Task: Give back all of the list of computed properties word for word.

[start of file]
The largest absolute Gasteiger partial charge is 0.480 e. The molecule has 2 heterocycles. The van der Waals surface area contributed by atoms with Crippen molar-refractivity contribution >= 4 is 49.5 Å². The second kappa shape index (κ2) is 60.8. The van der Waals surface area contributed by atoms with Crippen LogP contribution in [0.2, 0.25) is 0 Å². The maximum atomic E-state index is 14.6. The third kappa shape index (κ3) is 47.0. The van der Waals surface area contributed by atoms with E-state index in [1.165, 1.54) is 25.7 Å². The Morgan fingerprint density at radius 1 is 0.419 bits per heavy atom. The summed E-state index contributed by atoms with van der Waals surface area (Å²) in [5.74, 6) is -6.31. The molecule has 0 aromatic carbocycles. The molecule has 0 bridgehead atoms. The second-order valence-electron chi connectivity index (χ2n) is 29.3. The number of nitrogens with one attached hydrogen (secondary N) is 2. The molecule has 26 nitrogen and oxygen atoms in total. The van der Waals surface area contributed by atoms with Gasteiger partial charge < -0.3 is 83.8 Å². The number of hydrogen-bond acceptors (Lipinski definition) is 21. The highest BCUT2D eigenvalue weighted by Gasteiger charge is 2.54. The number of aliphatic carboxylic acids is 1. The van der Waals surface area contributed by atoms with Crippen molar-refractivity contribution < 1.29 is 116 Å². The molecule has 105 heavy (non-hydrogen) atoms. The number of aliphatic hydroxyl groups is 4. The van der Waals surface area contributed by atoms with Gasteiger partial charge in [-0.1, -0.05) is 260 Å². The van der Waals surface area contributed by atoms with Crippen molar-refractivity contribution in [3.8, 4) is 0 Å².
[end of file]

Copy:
The largest absolute Gasteiger partial charge is 0.480 e. The molecule has 2 heterocycles. The van der Waals surface area contributed by atoms with Crippen molar-refractivity contribution >= 4 is 49.5 Å². The second kappa shape index (κ2) is 60.8. The van der Waals surface area contributed by atoms with Crippen LogP contribution in [0.2, 0.25) is 0 Å². The maximum atomic E-state index is 14.6. The third kappa shape index (κ3) is 47.0. The van der Waals surface area contributed by atoms with E-state index in [1.165, 1.54) is 25.7 Å². The Morgan fingerprint density at radius 1 is 0.419 bits per heavy atom. The summed E-state index contributed by atoms with van der Waals surface area (Å²) in [5.74, 6) is -6.31. The molecule has 0 aromatic carbocycles. The molecule has 0 bridgehead atoms. The second-order valence-electron chi connectivity index (χ2n) is 29.3. The number of nitrogens with one attached hydrogen (secondary N) is 2. The molecule has 26 nitrogen and oxygen atoms in total. The van der Waals surface area contributed by atoms with Gasteiger partial charge < -0.3 is 83.8 Å². The number of hydrogen-bond acceptors (Lipinski definition) is 21. The highest BCUT2D eigenvalue weighted by Gasteiger charge is 2.54. The number of aliphatic carboxylic acids is 1. The van der Waals surface area contributed by atoms with Crippen molar-refractivity contribution < 1.29 is 116 Å². The molecule has 105 heavy (non-hydrogen) atoms. The number of aliphatic hydroxyl groups is 4. The van der Waals surface area contributed by atoms with Gasteiger partial charge in [-0.1, -0.05) is 260 Å². The van der Waals surface area contributed by atoms with Crippen molar-refractivity contribution in [3.8, 4) is 0 Å².